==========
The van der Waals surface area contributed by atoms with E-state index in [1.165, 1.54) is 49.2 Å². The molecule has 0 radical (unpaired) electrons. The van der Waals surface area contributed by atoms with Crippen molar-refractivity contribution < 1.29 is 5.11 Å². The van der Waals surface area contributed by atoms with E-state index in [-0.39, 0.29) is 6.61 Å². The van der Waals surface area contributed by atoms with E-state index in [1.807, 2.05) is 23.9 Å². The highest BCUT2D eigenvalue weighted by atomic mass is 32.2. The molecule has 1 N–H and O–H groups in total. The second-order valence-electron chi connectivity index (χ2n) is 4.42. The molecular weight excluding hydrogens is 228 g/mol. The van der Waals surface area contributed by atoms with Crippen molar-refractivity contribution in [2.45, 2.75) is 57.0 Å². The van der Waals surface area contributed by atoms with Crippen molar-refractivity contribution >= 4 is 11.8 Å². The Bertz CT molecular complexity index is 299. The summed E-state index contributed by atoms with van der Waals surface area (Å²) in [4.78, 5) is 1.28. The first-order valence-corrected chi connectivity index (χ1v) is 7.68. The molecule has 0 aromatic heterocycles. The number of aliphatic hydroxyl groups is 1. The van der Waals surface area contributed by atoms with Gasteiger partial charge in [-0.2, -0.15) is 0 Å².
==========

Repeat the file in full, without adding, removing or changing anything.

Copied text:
The van der Waals surface area contributed by atoms with E-state index in [1.165, 1.54) is 49.2 Å². The molecule has 0 radical (unpaired) electrons. The van der Waals surface area contributed by atoms with Crippen molar-refractivity contribution < 1.29 is 5.11 Å². The van der Waals surface area contributed by atoms with E-state index in [-0.39, 0.29) is 6.61 Å². The van der Waals surface area contributed by atoms with E-state index in [1.807, 2.05) is 23.9 Å². The highest BCUT2D eigenvalue weighted by atomic mass is 32.2. The molecule has 1 N–H and O–H groups in total. The second-order valence-electron chi connectivity index (χ2n) is 4.42. The molecular weight excluding hydrogens is 228 g/mol. The van der Waals surface area contributed by atoms with Crippen molar-refractivity contribution in [2.45, 2.75) is 57.0 Å². The van der Waals surface area contributed by atoms with Crippen molar-refractivity contribution >= 4 is 11.8 Å². The Bertz CT molecular complexity index is 299. The summed E-state index contributed by atoms with van der Waals surface area (Å²) in [4.78, 5) is 1.28. The first-order valence-corrected chi connectivity index (χ1v) is 7.68. The molecule has 0 aromatic heterocycles. The number of aliphatic hydroxyl groups is 1. The van der Waals surface area contributed by atoms with Gasteiger partial charge in [-0.2, -0.15) is 0 Å².